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Large Joints Feature

Source: Wikimedia Commons and Kengucjun

Rothman Study: Formal PT Unnecessary After THA

Elizabeth Hofheinz, M.P.H., M.Ed. • Tue, May 2nd, 2017

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Matthew S. Austin, M.D. is director of Joint Replacement Services at Rothman Institute in Philadelphia, and a co-author on a new study indicating that patients don’t absolutely have to undergo formal physical therapy (PT) after total hip arthroplasty (THA).

Their work, “Formal Physical Therapy After Total Hip Arthroplasty Is Not Required: A Randomized Controlled Trial,” was published in the April 19, 2017 edition of The Journal of Bone and Joint Surgery.

Dr. Austin told OTW, “We were seeing patients in follow-up who were telling us that they did not feel that formal physical therapy (formal=with a physical therapist) was beneficial after total hip arthroplasty.”

“We began informally questioning patients on their thoughts regarding the role that formal physical therapy played in their recovery after total hip arthroplasty and many patients felt that the exercises were ones that they could simply do at home after they were discharged from the hospital. After reviewing the existing literature, we decided to conduct this study to investigate the effects of formal physical therapy on recovery after total hip arthroplasty.”

The authors wrote, “We conducted a single-center, randomized trial of 120 patients undergoing primary, unilateral total hip arthroplasty who were eligible for direct home discharge. The experimental group followed a self-directed home exercise program for 10 weeks. The control group received the standard protocol for physical therapy that included in-home visits with a physical therapist for the first 2 weeks followed by formal outpatient physical therapy for 8 weeks.”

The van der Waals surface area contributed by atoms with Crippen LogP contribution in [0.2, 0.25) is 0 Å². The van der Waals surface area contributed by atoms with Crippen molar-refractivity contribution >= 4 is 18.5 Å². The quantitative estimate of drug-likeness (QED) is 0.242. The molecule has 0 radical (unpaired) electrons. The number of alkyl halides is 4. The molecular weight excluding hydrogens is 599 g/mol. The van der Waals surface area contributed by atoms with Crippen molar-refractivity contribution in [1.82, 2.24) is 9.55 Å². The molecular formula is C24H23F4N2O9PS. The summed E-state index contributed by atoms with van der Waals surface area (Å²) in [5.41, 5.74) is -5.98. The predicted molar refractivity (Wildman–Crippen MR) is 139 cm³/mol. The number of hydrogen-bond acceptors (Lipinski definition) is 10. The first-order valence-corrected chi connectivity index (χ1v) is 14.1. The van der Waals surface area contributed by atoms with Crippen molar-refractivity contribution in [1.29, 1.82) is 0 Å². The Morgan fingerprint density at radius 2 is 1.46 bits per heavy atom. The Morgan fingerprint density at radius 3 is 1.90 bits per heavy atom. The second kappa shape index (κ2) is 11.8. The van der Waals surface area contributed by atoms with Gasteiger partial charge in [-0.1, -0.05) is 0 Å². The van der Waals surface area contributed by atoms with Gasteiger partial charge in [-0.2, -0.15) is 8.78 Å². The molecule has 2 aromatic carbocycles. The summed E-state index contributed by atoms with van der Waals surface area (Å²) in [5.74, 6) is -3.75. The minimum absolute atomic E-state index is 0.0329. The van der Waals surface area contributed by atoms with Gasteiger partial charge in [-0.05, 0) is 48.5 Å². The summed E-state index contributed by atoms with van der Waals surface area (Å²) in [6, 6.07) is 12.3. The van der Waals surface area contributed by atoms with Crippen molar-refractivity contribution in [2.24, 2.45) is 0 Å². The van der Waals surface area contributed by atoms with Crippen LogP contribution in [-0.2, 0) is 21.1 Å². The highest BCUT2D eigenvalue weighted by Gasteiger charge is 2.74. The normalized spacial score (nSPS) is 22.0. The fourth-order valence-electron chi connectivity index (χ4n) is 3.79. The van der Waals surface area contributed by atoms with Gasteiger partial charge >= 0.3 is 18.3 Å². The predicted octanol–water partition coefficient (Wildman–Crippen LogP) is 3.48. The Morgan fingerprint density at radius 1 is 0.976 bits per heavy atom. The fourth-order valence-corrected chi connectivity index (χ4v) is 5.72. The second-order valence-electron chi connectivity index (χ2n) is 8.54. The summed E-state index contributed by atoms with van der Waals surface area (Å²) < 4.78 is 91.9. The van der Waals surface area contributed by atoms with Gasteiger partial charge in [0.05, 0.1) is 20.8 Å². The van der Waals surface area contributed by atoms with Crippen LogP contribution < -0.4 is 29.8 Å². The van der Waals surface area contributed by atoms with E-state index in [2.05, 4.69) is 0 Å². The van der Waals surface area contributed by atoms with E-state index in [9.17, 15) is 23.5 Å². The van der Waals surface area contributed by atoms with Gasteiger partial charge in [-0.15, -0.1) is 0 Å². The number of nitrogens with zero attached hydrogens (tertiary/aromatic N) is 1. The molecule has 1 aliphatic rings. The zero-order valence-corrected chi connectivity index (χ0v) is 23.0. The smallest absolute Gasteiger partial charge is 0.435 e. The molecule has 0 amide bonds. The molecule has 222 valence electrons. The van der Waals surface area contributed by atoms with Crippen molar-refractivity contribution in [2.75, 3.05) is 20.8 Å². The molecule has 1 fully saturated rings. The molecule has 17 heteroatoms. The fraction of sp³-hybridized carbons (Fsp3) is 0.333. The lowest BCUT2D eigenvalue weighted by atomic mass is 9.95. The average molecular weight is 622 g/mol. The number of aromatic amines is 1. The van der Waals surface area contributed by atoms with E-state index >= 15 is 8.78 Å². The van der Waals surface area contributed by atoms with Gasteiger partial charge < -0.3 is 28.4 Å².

Dr. Austin commented to OTW, “Our most important finding was that formal physical therapy may not be necessary for the majority of patients who undergo total hip arthroplasty.”

“We believe that most patients benefit from a self-directed program that guides them through the recovery process. It is very important to note that many patients may still benefit from formal physical therapy after total hip arthroplasty (patients who are deconditioned prior to surgery, those who are not progressing as well as expected after surgery, etc.). The surgeon and the patient, after shared-decision making, should still be in control of deciding whether or not formal physical therapy is necessary after total hip arthroplasty.”

“We hope that this study will encourage other centers to investigate the the role of post-acute care discharge services, such as physical therapy, after total joint arthroplasty and to better define which patients may benefit from such services.”

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